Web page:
- Investigate the viability of biofloc technology (BFT) tilapia production systems using carbon
sources readily available in our study area.
- Investigate energy efficient mixing strategies
- Develop simple training materials to facilitate technology transfer
What is Biofloc?
Biofloc is a protein rich aggregate of organic material and micro-organisms including bacteria, protozoa, algae, and others. When suspended in nutrient and oxygen rich water, bioflocs rapidly convert detritus, dead organic material, and metabolic byproducts into biomass that is highly digestible and nutritious for tilapia. Furthermore, bioflocs maintain stable water chemistry by detoxifying typical pollutants produced in intensive fish production systems.
- It is protein rich and highly digestible for tilapia
- Simple system design and proven technology
- Environmentally friendly: Low water consumption, increased biosecurity, and little/no release of inorganic pollutants (Nitrogen and Phosphorus)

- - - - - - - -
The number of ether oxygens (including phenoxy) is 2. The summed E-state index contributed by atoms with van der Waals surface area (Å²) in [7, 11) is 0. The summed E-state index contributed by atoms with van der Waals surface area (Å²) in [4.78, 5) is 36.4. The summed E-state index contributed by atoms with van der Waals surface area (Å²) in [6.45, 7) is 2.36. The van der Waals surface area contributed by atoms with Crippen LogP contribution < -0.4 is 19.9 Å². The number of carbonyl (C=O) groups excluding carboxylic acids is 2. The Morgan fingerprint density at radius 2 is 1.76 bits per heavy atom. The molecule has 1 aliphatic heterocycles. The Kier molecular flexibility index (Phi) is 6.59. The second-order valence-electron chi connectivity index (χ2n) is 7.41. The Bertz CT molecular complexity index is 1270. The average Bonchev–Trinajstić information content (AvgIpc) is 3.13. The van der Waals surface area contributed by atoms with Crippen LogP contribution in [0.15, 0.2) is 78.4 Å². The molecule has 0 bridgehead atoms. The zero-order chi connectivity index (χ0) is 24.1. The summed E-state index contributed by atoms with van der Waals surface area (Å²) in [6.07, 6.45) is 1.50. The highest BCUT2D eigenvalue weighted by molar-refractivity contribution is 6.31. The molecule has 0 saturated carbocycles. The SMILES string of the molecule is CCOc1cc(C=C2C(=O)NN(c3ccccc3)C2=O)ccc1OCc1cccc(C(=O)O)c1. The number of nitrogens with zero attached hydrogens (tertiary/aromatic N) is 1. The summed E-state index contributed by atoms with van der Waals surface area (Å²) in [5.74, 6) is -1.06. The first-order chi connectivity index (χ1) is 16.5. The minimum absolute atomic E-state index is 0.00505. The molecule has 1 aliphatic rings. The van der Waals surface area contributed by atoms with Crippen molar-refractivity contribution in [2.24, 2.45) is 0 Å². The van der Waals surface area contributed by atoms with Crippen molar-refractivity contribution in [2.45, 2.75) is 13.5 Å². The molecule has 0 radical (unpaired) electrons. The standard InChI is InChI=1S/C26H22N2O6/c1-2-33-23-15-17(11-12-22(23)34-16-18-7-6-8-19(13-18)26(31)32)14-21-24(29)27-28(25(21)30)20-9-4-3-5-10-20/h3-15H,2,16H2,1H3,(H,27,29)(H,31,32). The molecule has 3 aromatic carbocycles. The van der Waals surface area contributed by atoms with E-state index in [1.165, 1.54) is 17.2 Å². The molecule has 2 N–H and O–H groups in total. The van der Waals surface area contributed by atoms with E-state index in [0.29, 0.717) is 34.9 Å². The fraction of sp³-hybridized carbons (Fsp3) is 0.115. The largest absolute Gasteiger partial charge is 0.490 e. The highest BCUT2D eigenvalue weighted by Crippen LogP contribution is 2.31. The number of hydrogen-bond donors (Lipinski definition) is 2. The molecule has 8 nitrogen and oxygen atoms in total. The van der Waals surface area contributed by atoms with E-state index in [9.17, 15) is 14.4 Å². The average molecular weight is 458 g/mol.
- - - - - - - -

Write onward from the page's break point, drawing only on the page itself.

- Highly efficient means to convert simple, easily obtainable and inexpensive by-products (Nitrogen and Carbon) into high quality fish flesh.
Our investigations are ongoing, but a preliminary 6 week trial starting with 80.1 lbs. of tilapia produced more than 30 additional pounds of fish flesh using only 7 lbs. of commercial feed and several cups of cane sugar. Moreover, despite zero water exchanges, inorganic N and all other toxic pollutant levels measured remained well within safe boundaries. Continuing research is geared towards testing the viability of organic C recovered from spent sugar cane (bagasse) as a feedstock, and developing energy efficient strategies to maintain sufficient oxygen levels in the system.
Implications of this Research
Fish feed is always the most expensive and limiting factor in successful fish production, which is especially true in resource challenged countries and communities. Optimizing simple BFT methods to alleviate dependence on commercial feed without sacrificing productivity is a very powerful tool for anyone trying to produce fish under these conditions.
These investigations are funded primarily through private donations and are being executed with the help of our partners at the Woods Hole Oceanographic Institution. For more information on how you can help further our mission by supporting our research please contact us or give directly.